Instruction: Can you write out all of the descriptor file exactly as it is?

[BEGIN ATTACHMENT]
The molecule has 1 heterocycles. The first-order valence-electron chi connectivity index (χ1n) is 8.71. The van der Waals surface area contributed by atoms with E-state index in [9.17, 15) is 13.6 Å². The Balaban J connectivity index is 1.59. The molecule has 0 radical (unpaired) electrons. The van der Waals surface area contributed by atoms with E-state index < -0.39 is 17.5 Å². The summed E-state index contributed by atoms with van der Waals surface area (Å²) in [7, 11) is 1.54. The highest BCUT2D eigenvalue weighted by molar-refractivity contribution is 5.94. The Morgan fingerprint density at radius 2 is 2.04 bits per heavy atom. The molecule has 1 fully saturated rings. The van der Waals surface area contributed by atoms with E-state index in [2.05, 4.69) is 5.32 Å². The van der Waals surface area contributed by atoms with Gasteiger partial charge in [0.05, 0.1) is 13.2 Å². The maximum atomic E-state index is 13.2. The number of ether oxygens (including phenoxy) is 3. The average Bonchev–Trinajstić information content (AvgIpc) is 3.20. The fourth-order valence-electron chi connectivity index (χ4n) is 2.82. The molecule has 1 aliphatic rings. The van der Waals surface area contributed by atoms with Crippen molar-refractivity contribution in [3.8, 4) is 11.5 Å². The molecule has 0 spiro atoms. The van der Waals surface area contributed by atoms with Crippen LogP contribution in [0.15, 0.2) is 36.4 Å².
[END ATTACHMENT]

The molecule has 1 heterocycles. The first-order valence-electron chi connectivity index (χ1n) is 8.71. The van der Waals surface area contributed by atoms with E-state index in [9.17, 15) is 13.6 Å². The Balaban J connectivity index is 1.59. The molecule has 0 radical (unpaired) electrons. The van der Waals surface area contributed by atoms with E-state index < -0.39 is 17.5 Å². The summed E-state index contributed by atoms with van der Waals surface area (Å²) in [7, 11) is 1.54. The highest BCUT2D eigenvalue weighted by molar-refractivity contribution is 5.94. The Morgan fingerprint density at radius 2 is 2.04 bits per heavy atom. The molecule has 1 fully saturated rings. The van der Waals surface area contributed by atoms with E-state index in [2.05, 4.69) is 5.32 Å². The van der Waals surface area contributed by atoms with Gasteiger partial charge in [0.05, 0.1) is 13.2 Å². The maximum atomic E-state index is 13.2. The number of ether oxygens (including phenoxy) is 3. The average Bonchev–Trinajstić information content (AvgIpc) is 3.20. The fourth-order valence-electron chi connectivity index (χ4n) is 2.82. The molecule has 1 aliphatic rings. The van der Waals surface area contributed by atoms with Crippen molar-refractivity contribution in [3.8, 4) is 11.5 Å². The molecule has 0 spiro atoms. The van der Waals surface area contributed by atoms with Crippen LogP contribution in [0.15, 0.2) is 36.4 Å².